‘Should I sell my investment property and put the $400K into my super?’

Jan 24, 2020
When you reach a certain age, it's important to tidy up your finances and decide between what stays and what gets cut. Source: Getty.

Q: I am single and will turn 64 this year. I have an investment property in Sydney and live a bit further up the New South Wales coast. I currently have $170,000 in my superannuation account. I was advised to sell my Sydney property before I turn 65 so that I could put $100,000 into my super prior to the end of the financial year and then, in the new financial year, put in the maximum amount of $300,000. Then, I believe I cannot put any more into super for three years.

I will have to pay capital gains tax, which will be approximately $80,000. There is also still a mortgage on the Sydney property and it needs bathroom renovations done that will cost around $30,000 to $40,000, so I have been told. If I do decide to sell it, I would like to have the renovations done to maximise the selling price but also to limit the time on the market.

My dilemma is, should I sell? Do I need to sell? Can I draw down money from my super to renovate an investment property? Should I keep working or cut back to three days a week. There are so many things to think about that I don’t know where to turn!

A: This is a very interesting question and difficult to answer without a lot more information, which is why I’ve written more in the subject of investment properties in my column this week – you’re far from alone in having such questions.

In general terms, I can confirm that as your total amount in super is $170,000, you are able to trigger the ‘bring forward’ rule and make non-concessional (after tax) contributions of up to $300,000. The suggested arrangement of contributing $100,000 before the end of this financial year followed by $300,000 in the next financial year is viable so long as you are under 65 when the $300,000 contribution is made.

The question is whether an additional $400,000 in superannuation puts you in a better financial position than retaining the rental property with or without the mortgage.

As previously noted, this question cannot be answered without a greater understanding of your personal financial position. If I was giving comprehensive advice I would be asking for an understanding of your entire financial position, including your current salary (and what it would reduce to at three days a week of work), your living costs now and in retirement, any capital commitments (such as your car, holiday plans, home renovations etc), the amount of the mortgage on the property and how much you will generate after tax, selling costs and mortgage repayment from a sale, the amount of net rental (after expenses and mortgage repayments) you currently receive, any other savings apart from super and so on.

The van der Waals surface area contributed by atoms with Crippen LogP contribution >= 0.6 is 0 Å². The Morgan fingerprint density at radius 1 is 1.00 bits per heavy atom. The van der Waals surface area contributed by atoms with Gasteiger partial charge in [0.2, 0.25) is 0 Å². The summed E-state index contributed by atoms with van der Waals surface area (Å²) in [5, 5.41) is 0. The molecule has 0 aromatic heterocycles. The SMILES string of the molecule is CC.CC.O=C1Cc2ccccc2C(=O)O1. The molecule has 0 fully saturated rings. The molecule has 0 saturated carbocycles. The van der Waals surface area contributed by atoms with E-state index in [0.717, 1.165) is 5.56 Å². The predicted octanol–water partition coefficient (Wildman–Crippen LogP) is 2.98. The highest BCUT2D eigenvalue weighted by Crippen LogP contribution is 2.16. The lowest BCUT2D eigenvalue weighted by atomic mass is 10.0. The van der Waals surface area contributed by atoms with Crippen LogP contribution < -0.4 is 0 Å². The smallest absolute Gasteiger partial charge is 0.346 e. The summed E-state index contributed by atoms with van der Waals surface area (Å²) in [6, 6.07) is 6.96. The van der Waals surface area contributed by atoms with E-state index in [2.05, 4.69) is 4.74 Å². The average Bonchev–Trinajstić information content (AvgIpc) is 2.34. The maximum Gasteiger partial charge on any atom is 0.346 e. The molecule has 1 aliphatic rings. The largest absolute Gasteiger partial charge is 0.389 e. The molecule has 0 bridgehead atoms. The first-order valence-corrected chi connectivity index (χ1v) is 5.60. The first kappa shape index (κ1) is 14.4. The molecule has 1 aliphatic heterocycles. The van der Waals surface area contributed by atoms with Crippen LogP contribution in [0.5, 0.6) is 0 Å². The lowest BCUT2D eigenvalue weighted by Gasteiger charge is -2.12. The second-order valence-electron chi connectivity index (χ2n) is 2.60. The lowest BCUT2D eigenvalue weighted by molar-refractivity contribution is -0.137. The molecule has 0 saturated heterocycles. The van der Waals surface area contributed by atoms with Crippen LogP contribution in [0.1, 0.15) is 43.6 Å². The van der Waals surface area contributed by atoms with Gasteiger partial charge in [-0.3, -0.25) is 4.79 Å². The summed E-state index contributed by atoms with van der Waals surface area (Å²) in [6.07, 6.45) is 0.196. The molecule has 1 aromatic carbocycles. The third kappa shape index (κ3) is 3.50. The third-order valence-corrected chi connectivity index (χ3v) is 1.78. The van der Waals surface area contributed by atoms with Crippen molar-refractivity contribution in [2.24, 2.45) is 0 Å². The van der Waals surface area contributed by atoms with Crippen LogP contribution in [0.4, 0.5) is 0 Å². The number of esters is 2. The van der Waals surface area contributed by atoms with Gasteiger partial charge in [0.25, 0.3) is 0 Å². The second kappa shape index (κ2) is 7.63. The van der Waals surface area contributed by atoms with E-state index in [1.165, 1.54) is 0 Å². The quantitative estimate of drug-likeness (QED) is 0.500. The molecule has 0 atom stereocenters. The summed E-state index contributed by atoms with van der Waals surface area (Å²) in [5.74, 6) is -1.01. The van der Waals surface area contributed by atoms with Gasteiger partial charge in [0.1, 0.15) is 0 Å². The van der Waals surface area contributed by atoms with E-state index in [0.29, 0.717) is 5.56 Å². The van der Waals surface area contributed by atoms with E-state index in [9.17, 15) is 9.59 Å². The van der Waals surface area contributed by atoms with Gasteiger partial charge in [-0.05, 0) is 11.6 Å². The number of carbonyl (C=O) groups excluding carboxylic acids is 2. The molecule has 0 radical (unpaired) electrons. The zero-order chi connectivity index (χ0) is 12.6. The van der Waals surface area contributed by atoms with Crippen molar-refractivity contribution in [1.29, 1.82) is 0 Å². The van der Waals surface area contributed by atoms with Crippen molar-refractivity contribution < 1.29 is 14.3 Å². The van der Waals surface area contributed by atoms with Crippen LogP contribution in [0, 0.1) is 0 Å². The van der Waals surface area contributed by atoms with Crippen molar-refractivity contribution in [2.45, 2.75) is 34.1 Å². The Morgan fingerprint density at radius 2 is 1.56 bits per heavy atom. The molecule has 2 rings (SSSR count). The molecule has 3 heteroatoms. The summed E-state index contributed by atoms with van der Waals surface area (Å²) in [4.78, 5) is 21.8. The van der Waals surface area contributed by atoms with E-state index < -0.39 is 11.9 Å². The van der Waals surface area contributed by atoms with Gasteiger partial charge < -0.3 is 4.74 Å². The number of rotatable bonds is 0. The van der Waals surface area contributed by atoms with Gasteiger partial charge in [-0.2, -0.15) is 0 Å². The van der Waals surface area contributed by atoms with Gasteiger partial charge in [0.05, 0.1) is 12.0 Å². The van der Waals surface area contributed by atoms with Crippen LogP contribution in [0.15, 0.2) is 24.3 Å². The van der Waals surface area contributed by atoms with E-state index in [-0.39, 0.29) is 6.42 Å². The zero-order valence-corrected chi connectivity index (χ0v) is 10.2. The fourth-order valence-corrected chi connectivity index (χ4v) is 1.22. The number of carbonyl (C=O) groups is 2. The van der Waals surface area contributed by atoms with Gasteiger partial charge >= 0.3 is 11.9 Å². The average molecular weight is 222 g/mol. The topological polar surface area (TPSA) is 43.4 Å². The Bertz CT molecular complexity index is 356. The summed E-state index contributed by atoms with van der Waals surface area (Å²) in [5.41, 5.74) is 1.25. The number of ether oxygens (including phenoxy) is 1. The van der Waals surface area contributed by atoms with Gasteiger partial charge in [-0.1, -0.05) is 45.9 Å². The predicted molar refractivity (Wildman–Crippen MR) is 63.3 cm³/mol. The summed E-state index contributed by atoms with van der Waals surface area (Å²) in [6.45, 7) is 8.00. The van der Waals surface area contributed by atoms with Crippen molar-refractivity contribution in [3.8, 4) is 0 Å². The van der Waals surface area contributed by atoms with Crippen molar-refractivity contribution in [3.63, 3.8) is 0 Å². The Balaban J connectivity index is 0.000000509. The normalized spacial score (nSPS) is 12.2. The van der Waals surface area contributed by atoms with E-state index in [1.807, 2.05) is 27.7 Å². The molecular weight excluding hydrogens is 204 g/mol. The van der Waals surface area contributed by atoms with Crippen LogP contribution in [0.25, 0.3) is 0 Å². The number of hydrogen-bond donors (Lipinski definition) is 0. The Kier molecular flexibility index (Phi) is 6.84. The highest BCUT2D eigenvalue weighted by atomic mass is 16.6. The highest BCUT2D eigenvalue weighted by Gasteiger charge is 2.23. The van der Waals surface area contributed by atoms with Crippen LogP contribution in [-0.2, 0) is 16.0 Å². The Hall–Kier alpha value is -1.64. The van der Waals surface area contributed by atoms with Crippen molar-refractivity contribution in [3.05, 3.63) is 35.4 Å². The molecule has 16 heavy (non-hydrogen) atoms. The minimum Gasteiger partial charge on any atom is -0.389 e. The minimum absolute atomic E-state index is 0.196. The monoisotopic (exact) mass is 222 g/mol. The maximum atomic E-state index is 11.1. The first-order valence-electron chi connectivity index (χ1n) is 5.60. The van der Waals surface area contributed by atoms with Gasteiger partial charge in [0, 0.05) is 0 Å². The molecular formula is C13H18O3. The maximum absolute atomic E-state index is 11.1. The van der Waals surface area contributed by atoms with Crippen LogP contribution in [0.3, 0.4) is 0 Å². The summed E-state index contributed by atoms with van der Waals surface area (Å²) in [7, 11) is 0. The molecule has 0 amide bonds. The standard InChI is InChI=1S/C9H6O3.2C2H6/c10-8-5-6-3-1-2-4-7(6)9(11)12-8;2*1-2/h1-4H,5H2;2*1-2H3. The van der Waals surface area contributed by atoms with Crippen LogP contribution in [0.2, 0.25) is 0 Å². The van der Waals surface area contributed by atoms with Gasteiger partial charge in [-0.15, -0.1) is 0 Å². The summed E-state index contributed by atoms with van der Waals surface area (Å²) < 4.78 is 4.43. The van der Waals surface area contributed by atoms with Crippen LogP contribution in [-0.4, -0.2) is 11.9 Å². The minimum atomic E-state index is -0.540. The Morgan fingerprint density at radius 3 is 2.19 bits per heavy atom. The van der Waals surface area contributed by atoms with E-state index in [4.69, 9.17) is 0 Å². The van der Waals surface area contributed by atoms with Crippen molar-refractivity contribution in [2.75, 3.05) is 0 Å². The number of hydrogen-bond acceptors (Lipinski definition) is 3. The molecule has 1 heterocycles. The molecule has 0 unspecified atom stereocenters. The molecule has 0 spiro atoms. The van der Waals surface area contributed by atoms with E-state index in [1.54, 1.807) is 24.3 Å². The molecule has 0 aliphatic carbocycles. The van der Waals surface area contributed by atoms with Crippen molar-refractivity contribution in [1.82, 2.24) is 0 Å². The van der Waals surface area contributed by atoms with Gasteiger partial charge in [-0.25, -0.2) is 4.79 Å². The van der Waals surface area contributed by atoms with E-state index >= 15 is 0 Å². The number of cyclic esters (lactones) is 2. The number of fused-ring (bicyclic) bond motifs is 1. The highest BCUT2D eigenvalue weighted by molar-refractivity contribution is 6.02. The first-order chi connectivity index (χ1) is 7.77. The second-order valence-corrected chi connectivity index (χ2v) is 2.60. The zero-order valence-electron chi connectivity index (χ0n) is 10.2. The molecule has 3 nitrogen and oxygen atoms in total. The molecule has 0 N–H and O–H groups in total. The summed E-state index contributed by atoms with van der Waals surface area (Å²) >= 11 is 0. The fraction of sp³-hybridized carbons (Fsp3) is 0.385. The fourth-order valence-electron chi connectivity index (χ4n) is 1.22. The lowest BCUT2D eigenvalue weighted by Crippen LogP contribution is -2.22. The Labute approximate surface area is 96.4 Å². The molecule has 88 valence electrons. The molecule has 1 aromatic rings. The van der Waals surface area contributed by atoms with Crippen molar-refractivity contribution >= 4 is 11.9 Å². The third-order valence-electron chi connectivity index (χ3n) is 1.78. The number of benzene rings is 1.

I would also need an understanding of when you planned to fully retire.

Certainly, superannuation can provide a highly tax-efficient environment for investment, however, if your situation were such that you paid little or no tax anyway, superannuation may not necessarily be the best approach. Similarly, there are implications for any entitlements to Age Pension (now and in the future) based upon your overall investment position and the choice of superannuation and non-superannuation alternatives.

A further issue is being a remote landlord particularly as you get older. Some people will ultimately need to sell their rental property in any event if it gets too difficult to manage. Also, the cash flow from your rental property after expenses and mortgage repayments may be too small to assist you much in meeting your living costs in retirement compared to other investment choices.

The problem with real estate is the lack of liquidity – your can’t just sell off the front porch when you need some cash. Once again, it is impossible to make a recommendation in this regard without a lot more information. Accordingly, it may be a question of not whether you sell your rental property but when.

My main recommendation would be to seek professional, unbiased advice from a suitably qualified financial adviser or accountant to assess the most appropriate strategy in your circumstances. They would need all the information I have referred to above to provide this advice. I suggest this will be money well spent given the complexity of your question.

If you have a question for Starts at 60’s money experts, email it to [email protected].

Important information: The information provided on this website is of a general nature and for information purposes only. It does not take into account your objectives, financial situation or needs. It is not financial product advice and must not be relied upon as such. Before making any financial decision you should determine whether the information is appropriate in terms of your particular circumstances and seek advice from an independent licensed financial services professional.

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